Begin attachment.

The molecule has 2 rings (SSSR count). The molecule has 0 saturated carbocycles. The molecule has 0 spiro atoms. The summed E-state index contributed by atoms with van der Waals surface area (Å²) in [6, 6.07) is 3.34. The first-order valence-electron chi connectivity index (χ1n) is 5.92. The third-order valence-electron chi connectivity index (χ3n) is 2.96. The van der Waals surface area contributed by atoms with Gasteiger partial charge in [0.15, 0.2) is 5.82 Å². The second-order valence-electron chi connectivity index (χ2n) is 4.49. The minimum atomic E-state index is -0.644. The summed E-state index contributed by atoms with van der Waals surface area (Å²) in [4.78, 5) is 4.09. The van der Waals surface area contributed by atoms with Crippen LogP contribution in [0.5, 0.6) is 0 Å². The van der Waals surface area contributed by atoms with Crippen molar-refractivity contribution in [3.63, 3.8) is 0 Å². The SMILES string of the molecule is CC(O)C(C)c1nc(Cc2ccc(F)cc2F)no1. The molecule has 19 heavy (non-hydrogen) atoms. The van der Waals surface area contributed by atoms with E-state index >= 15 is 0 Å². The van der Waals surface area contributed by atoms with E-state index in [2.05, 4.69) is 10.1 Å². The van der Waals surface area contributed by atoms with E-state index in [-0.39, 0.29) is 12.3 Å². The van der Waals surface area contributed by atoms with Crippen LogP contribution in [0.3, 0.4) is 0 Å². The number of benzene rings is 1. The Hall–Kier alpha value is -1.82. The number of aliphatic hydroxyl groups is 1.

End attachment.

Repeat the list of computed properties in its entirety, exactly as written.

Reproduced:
The molecule has 2 rings (SSSR count). The molecule has 0 saturated carbocycles. The molecule has 0 spiro atoms. The summed E-state index contributed by atoms with van der Waals surface area (Å²) in [6, 6.07) is 3.34. The first-order valence-electron chi connectivity index (χ1n) is 5.92. The third-order valence-electron chi connectivity index (χ3n) is 2.96. The van der Waals surface area contributed by atoms with Gasteiger partial charge in [0.15, 0.2) is 5.82 Å². The second-order valence-electron chi connectivity index (χ2n) is 4.49. The minimum atomic E-state index is -0.644. The summed E-state index contributed by atoms with van der Waals surface area (Å²) in [4.78, 5) is 4.09. The van der Waals surface area contributed by atoms with Crippen LogP contribution in [0.5, 0.6) is 0 Å². The van der Waals surface area contributed by atoms with Crippen molar-refractivity contribution in [3.63, 3.8) is 0 Å². The SMILES string of the molecule is CC(O)C(C)c1nc(Cc2ccc(F)cc2F)no1. The molecule has 19 heavy (non-hydrogen) atoms. The van der Waals surface area contributed by atoms with E-state index >= 15 is 0 Å². The van der Waals surface area contributed by atoms with E-state index in [2.05, 4.69) is 10.1 Å². The van der Waals surface area contributed by atoms with E-state index in [-0.39, 0.29) is 12.3 Å². The van der Waals surface area contributed by atoms with Crippen LogP contribution in [0.3, 0.4) is 0 Å². The number of benzene rings is 1. The Hall–Kier alpha value is -1.82. The number of aliphatic hydroxyl groups is 1.